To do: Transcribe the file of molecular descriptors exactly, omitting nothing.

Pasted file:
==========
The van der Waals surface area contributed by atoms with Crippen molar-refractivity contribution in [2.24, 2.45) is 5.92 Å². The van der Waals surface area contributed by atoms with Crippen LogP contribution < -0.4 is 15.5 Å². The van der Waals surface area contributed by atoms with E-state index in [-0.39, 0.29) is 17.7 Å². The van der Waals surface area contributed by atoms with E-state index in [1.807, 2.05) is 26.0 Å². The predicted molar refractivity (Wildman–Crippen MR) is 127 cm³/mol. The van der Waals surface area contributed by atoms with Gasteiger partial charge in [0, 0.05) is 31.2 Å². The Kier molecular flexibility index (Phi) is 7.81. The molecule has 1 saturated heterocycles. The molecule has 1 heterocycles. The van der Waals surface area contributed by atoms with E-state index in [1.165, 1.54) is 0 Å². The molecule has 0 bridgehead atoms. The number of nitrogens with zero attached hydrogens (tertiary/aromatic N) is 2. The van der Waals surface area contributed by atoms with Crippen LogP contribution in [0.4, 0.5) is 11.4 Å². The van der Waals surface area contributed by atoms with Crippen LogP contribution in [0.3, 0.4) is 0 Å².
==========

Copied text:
The van der Waals surface area contributed by atoms with Crippen molar-refractivity contribution in [2.24, 2.45) is 5.92 Å². The van der Waals surface area contributed by atoms with Crippen LogP contribution < -0.4 is 15.5 Å². The van der Waals surface area contributed by atoms with E-state index in [-0.39, 0.29) is 17.7 Å². The van der Waals surface area contributed by atoms with E-state index in [1.807, 2.05) is 26.0 Å². The predicted molar refractivity (Wildman–Crippen MR) is 127 cm³/mol. The van der Waals surface area contributed by atoms with Gasteiger partial charge in [0, 0.05) is 31.2 Å². The Kier molecular flexibility index (Phi) is 7.81. The molecule has 1 saturated heterocycles. The molecule has 1 heterocycles. The van der Waals surface area contributed by atoms with E-state index in [1.165, 1.54) is 0 Å². The molecule has 0 bridgehead atoms. The number of nitrogens with zero attached hydrogens (tertiary/aromatic N) is 2. The van der Waals surface area contributed by atoms with Crippen LogP contribution in [0.4, 0.5) is 11.4 Å². The van der Waals surface area contributed by atoms with Crippen LogP contribution in [0.3, 0.4) is 0 Å².